Difficulty of legal qualification High Usually low
Grounds-specific Yes No (for no-fault divorces)
Marital status result Single or unmarried Divorced
Witness and proof required Yes No (for no-fault divorces)

Religious Annulments

Many religions have guidelines regarding divorce and annulment. Often, permission is granted by religious clergy or by written guidelines. Obtaining permission to have an annulment or a divorce from religious leaders is usually a completely separate process from the legal process.  

The rules regarding divorce and annulment in your religion often determine whether one, both, or neither of the partners has permission to marry again within the religion (or in a religious ceremony) or if you can participate in other religious rituals.

A court of law may consider religious marital status but does not have to recognize religious determinations when making rulings about spousal support, property disputes, or any other legal issues. 

Which Is Better: Annulment or Divorce?

There is no superior option when considering whether to get an annulment or divorce. Both types of marriage dissolution can be costly and involve lengthy legal proceedings. At the same time, both can also be simple and low-cost if both parties agree to end the union with minimal disputes or disagreements about how to do so. 

Instead, choosing between the two is more about deciding which is best for you based on your situation, and also determining whether you qualify for the type of dissolution you want. An attorney can help you with the latter, letting you know what your options are according to your circumstances and the state or locality in which you live.

The laws where you live may change or limit your options. For example, divorce is currently illegal in the Philippines, although bills have been proposed to change this.

A Word From Verywell

Both divorces and annulments are legal proceedings that can be complicated. If you are pursuing a dissolution of your marriage or partnership, consult an attorney familiar with marriage and family law in your state and your own personal circumstances for legal advice.

Frequently Asked Questions

  • How do you get an annulment?

    In most cases, you must formally request an annulment from a court, just as you would a divorce. Because there is a different and usually higher standard of proof for annulments, you will need the advice of a qualified attorney. You and your attorney must present evidence of the grounds for annulment in order for the court to grant it.

    For religious annulments, the process will depend on your denomination. Check with a religious leader to learn more about the process.

  • How long can you be married and still get an annulment?

    How long you can be married before getting an annulment depends on the grounds for the annulment. State laws may differ, but often there is no statute of limitations for some grounds, such as a prior existing marriage, while for others there may be a limit imposed.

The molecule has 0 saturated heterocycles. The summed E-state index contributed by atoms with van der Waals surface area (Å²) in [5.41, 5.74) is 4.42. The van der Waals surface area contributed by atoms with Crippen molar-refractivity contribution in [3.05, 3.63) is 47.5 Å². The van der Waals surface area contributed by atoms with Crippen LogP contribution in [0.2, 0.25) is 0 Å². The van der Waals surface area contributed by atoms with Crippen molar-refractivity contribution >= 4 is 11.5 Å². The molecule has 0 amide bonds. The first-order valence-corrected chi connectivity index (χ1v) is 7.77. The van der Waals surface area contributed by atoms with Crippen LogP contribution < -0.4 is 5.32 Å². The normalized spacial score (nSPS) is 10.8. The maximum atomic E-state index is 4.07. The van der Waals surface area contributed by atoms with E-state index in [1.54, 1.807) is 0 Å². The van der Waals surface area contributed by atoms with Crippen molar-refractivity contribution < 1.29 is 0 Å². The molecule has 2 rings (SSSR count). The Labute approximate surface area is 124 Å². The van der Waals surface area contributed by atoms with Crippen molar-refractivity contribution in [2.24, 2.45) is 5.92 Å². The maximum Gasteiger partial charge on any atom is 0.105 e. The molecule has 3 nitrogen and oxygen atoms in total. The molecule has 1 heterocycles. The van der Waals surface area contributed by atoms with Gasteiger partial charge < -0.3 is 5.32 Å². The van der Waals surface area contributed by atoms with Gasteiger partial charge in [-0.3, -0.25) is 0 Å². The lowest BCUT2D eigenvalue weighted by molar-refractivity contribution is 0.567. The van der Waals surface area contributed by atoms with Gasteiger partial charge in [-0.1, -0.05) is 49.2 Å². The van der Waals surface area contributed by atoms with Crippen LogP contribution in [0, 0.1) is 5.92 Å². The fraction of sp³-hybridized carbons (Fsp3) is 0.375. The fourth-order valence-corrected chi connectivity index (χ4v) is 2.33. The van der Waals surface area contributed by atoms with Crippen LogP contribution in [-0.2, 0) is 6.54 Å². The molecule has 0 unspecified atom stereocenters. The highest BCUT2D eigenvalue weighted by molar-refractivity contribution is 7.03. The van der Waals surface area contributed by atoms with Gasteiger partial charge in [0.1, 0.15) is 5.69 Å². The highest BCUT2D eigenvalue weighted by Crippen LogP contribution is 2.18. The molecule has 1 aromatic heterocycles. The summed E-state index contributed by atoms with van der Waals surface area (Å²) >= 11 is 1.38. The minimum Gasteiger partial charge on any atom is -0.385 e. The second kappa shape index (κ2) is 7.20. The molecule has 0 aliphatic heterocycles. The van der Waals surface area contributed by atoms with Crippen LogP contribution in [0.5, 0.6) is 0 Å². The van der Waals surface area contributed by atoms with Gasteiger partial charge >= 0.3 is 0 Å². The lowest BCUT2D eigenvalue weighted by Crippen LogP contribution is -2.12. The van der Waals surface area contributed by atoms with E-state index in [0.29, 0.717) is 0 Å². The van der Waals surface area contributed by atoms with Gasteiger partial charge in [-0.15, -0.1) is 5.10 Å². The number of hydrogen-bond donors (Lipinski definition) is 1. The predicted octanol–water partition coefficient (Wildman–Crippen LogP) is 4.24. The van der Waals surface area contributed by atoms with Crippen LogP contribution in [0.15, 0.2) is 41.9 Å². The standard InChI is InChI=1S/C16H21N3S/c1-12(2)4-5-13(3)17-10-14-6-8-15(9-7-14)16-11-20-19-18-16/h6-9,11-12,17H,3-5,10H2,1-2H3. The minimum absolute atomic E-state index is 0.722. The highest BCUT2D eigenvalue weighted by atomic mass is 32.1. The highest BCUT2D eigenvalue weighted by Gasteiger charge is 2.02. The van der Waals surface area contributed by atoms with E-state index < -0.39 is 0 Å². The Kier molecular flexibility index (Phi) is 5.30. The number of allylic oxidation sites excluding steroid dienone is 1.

• How do you get a Catholic annulment?

    In the Roman Catholic church, annulments (which the church calls "declarations of nullity") are granted by a church tribunal or court. The spouse seeking the declaration must present the tribunal with written testimony about the marriage and the reasons why it should be declared null. They must also give the tribunal names of people outside the marriage who can answer questions about it.

    The tribunal will then review the case and determine whether or not the marriage is canonically invalid. This process is separate from a legal annulment. But like a legal annulment, children born of the marriage are still recognized as legitimate even if the marriage is declared null.

  • How long does it take to get an annulment?

    As with other legal proceedings, it is difficult to say how long it may take for an annulment to be granted. If both spouses are in agreement about the reasons for the annulment and the evidence is clear and available, the process may be relatively short—perhaps a few months—but will depend on court scheduling. A family law attorney in your state may be able to estimate how long the annulment process will take.

  • How much does it cost to get an annulment?

    The cost of an annulment may be similar to the cost of a divorce. In both cases, you will need to pay court fees and, usually, hire an attorney to represent you. And in both cases, the costs will rise along with the complications: Do both spouses agree to the annulment? Do both agree on the facts of the case? Do they have children? If there are disputes to be resolved, the case will take longer and therefore cost more.

  • Is an annulment easier than a divorce?

    No, an annulment is not necessarily easier than a divorce. In most cases, unless the marriage is voidable, it is likely easier to pursue a divorce rather than an annulment.

8 Sources
Verywell Mind uses only high-quality sources, including peer-reviewed studies, to support the facts within our articles. Read our editorial process to learn more about how we fact-check and keep our content accurate, reliable, and trustworthy.
  1. Brinig MF, Alexeev MV. Fraud in courtship: Annulment and divorceEur J Law Econ. 1995;2:45–62. doi:10.1007/BF01540823

  2. Supreme Court of the United States. Obergefell et al. v. Hodges, Director, Ohio Department of Health, et al.

  3. Hartman MN. Annulment of marriage. Ann Am Acad Political Soc Sci. 1969;383(1):89-100. doi:10.1177/000271626938300109

  4. California Courts. Annulment.

  5. Stark B. Spousal support since the enactment of no-fault divorce: Small change for women. Fam Court Rev. 1989;27:59-70. doi:10.1111/j.174-1617.1989.tb01298.x

  6. Xu X, Bartkowski JP. Remarriage timing: Does religion matter?. Religions. 2017;8(9):160. doi:10.3390/rel8090160

  7. Library of Congress. Philippines: House of Representatives bill on divorce approved in committee, referred to House Plenary for debate.

  8. United States Conference of Catholic Bishops. Annulment.

Additional Reading

By Sheri Stritof
Sheri Stritof has written about marriage and relationships for 20+ years. She's the co-author of The Everything Great Marriage Book.